I am incapable of judging 'emotion'; however, I can say that it has an interesting implementation of pitch piano. In addition to the drums and and saws waves (?), it creates the work while establishing a minimalistic theme throughout the piece.
This is where a concern comes. Post-introduction, the harmony of the piano and the saw waves (?) sound grating because the former is too dynamic. It is especially so when the refrain occurs again, when it becomes almost physically uncomfortable to listen to.
In a sense, though, that is also the strength of this piece. It does not rely on intricate musical phrases and instruments. You use of volume and pitch effectively to progress the piece in a rigid fashion, which is a great testament to how contrast can be used to create a false sense of fluidity.
This is a solid piece, and it has much potential given its minimalistic composition, but would do better with refinements with the introduction and maintenance of the saw waves (?).
The atmosphere in this work is well-established; I was able to listen to and appreciate all of the subtle intricacies behind your composition and instrumentation, which was particularity enjoyable because of your conscious effort maintain a balanced tone throughout. To be honest, it was hard to me to fathom what I listened to in that respect. Your use of percussion and bass in your motifs renders the tone ambiguous, but this what unifies the entire work.
I do not know the original song, so I cannot compare it with this, but I can say that your composition is well-put with an great choice of instruments. I particularly like the balance between resting and tensions --- the highs to the lows ---- and the smooth transitions. How you realized those components is pleasant to the ear.
Also, the attempt at mastering is apparent; this sounds like you favored the mid-range and treble over the bass, but the mixing, though, could complement that favor a bit more. At times there is noticeable competition for sound clarity between the lead synths and the pads. The latter tended to drown out the former, especially when this song reaches its climax. It does not, however, do so enough to render the melody indistinguishable or 'muddy', which is good, because it has a powerful tone and voice.
In spite of that, I enjoyed this piece nonetheless, and I respect your taking an initiative toward mastering. Nice work!
Thank you so much! Yeah I really need to keep practicing with mastering and mixing and all that good stuff. When I say I've learned the basics of mastering, I mean the BASICS of the basics haha. I've got a lot to learn there.
Thanks for the comment and I'm glad you liked it!
The original song is Falling by Tiesto btw.
Considering what is stated in this description, this piece is largely successful.
It is not fair to say that 'everything' sounds like it was from radio. Rather, that quality is best given to the percussion because of their lacking bass. Usually, such sounds would cause a piece to lack depth, but the rest of the instruments fill in the empty areas, while providing an atmosphere. The 'radioed' percussion, consequently, does help in this case because much of tone and melody is in the synths. They mostly seem to provide the rhythm, upon which these two components build to make the composition.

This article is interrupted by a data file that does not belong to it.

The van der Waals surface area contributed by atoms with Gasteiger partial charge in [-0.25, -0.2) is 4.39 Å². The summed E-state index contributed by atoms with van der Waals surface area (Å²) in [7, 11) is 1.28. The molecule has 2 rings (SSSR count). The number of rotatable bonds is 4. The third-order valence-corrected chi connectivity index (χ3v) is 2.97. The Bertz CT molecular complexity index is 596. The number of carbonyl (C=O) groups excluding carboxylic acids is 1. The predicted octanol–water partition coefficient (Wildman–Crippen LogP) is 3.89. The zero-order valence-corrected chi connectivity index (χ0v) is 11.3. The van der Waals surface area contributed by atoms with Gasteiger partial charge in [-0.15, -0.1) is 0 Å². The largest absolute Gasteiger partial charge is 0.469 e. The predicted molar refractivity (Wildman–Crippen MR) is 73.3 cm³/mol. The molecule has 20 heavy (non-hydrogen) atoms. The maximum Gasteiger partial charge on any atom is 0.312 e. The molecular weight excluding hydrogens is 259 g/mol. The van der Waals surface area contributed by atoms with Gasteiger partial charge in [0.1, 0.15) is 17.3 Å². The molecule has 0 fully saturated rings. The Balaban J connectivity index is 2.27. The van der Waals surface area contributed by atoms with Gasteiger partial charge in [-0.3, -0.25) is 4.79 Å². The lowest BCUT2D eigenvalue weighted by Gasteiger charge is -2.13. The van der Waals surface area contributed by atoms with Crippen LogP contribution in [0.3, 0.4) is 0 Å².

How you structured it is admittedly repetitive, but that is not necessarily a degrading quality, especially in this. There are enough distinctions to sustain interest. The main loop --- the one that starts after the introductory phrase --- is spacy and relaxed, so there is not a lot of physical stress and much potential for adding anticipation and transitioning, which was done well throughout the song. The 'whistle' demonstrates that, with its appropriate introduction, variation, and voice. It really does sound like a moper "trying to whistle themselves a nicer tune" under a dull mindset greatly evidenced by this piece's instrumentation and note sequencing.
The one thing that could be considered a marring element is the fundamental use of a single-bar repetition. Adding a similar loop in addition to the main could reinforce the already strong tone. This was done somewhat in the beginning but then vanished. Maybe some some modest use of SFX could render the same effect.
In spite of that, this piece can make for BGM. I like it and nice work!
Thank you, I appreciate the advice. If I had the full version of FL Studio, I'd go back and put it to use. However, I will keep that all in mind for future pieces. Again, thanks. :)
I can definitely hear similarities in structure of this victory loop and those of established RPGS.
Being a loop, this does a fair job at maintaining a consistent mood and transition between bars post-introduction. The introduction is suspect, though. How the eighth notes flow into the conclusive segment of the fanfare can be heard as a rapid change in tension and/or voice, giving the introduction a forced feel. But yet I do not sense it as noncontributing, because the introduction does wholly set the pace and theme.
Simple, short and concise, this piece is executed favorably.
Thank you for your detailed review! I am glad I got the vibe down for the RPG's
I was hoping to extend the last section so it repeated once more also, but I think after listening it seems okay, after all the user of the game would have probably skipped past the track within the first few seconds of a battle ending. I get what you mean about the sudden change, I was trying to go for a battle win, followed by a loot/xp screen similar to final fantasy's fanfare.
I am pleased you enjoyed it! :)
I sense subconscious story to be told through this composition.
This piece has an effective structure. The ambiance the strings provide in the introduction produces an immersive quality, a light atmosphere that the harp compliments well. The rising anticipation after that smoothly transitions to a quite arousing section. The progressive pacing builds upon the mood of the introduction and creates a powerful impression of what the sight of battle would be like. Those sustained deep brasses and percussion, with the melodious lead, really brought that aspect to fruition, being at once characteristic and a indicator of tone.
Though, there is something about the overall sound quality that seems to be outstanding. It sounds harmonious and well-mixed, but I think much of the accompanying instruments can be a little more brighter (more treble?). Post-introduction, the instruments tended to sound as if they were limited in expression --- holding back a lion from barging out from its cage --- when compared to sounds in the introduction. But for what it is, the mixing/mastery of the piece is suitable and boasts skill.
This is an overall splendid piece. It evolved into something pleasant. Nice work.